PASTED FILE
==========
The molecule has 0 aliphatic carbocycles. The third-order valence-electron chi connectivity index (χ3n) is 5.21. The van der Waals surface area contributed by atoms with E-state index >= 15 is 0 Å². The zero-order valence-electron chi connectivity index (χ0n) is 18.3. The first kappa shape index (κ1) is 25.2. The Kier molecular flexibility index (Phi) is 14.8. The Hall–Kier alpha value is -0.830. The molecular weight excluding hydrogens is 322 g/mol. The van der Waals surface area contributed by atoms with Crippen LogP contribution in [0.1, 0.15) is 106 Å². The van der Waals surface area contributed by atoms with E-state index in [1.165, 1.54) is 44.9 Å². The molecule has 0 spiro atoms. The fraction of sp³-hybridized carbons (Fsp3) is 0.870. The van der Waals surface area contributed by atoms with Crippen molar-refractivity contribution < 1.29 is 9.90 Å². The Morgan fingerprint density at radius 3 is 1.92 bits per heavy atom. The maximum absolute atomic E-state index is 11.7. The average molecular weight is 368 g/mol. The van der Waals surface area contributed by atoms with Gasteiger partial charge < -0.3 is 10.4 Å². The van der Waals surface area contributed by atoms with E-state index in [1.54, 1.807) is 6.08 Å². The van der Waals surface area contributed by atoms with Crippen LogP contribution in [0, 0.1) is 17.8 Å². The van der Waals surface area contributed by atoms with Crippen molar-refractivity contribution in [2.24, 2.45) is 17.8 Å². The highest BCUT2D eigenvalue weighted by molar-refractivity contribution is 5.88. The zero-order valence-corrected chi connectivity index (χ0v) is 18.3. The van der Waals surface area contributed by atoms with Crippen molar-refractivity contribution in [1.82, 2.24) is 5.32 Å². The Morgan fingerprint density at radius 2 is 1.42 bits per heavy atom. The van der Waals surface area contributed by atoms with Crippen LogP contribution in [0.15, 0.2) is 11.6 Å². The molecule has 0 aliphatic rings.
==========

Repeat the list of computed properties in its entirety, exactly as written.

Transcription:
The molecule has 0 aliphatic carbocycles. The third-order valence-electron chi connectivity index (χ3n) is 5.21. The van der Waals surface area contributed by atoms with E-state index >= 15 is 0 Å². The zero-order valence-electron chi connectivity index (χ0n) is 18.3. The first kappa shape index (κ1) is 25.2. The Kier molecular flexibility index (Phi) is 14.8. The Hall–Kier alpha value is -0.830. The molecular weight excluding hydrogens is 322 g/mol. The van der Waals surface area contributed by atoms with Crippen LogP contribution in [0.1, 0.15) is 106 Å². The van der Waals surface area contributed by atoms with E-state index in [1.165, 1.54) is 44.9 Å². The molecule has 0 spiro atoms. The fraction of sp³-hybridized carbons (Fsp3) is 0.870. The van der Waals surface area contributed by atoms with Crippen molar-refractivity contribution < 1.29 is 9.90 Å². The Morgan fingerprint density at radius 3 is 1.92 bits per heavy atom. The maximum absolute atomic E-state index is 11.7. The average molecular weight is 368 g/mol. The van der Waals surface area contributed by atoms with Gasteiger partial charge < -0.3 is 10.4 Å². The van der Waals surface area contributed by atoms with E-state index in [1.54, 1.807) is 6.08 Å². The van der Waals surface area contributed by atoms with Crippen LogP contribution in [0, 0.1) is 17.8 Å². The van der Waals surface area contributed by atoms with Crippen molar-refractivity contribution in [2.24, 2.45) is 17.8 Å². The highest BCUT2D eigenvalue weighted by molar-refractivity contribution is 5.88. The zero-order valence-corrected chi connectivity index (χ0v) is 18.3. The van der Waals surface area contributed by atoms with Crippen molar-refractivity contribution in [1.82, 2.24) is 5.32 Å². The Morgan fingerprint density at radius 2 is 1.42 bits per heavy atom. The van der Waals surface area contributed by atoms with Crippen LogP contribution in [0.15, 0.2) is 11.6 Å². The molecule has 0 aliphatic rings.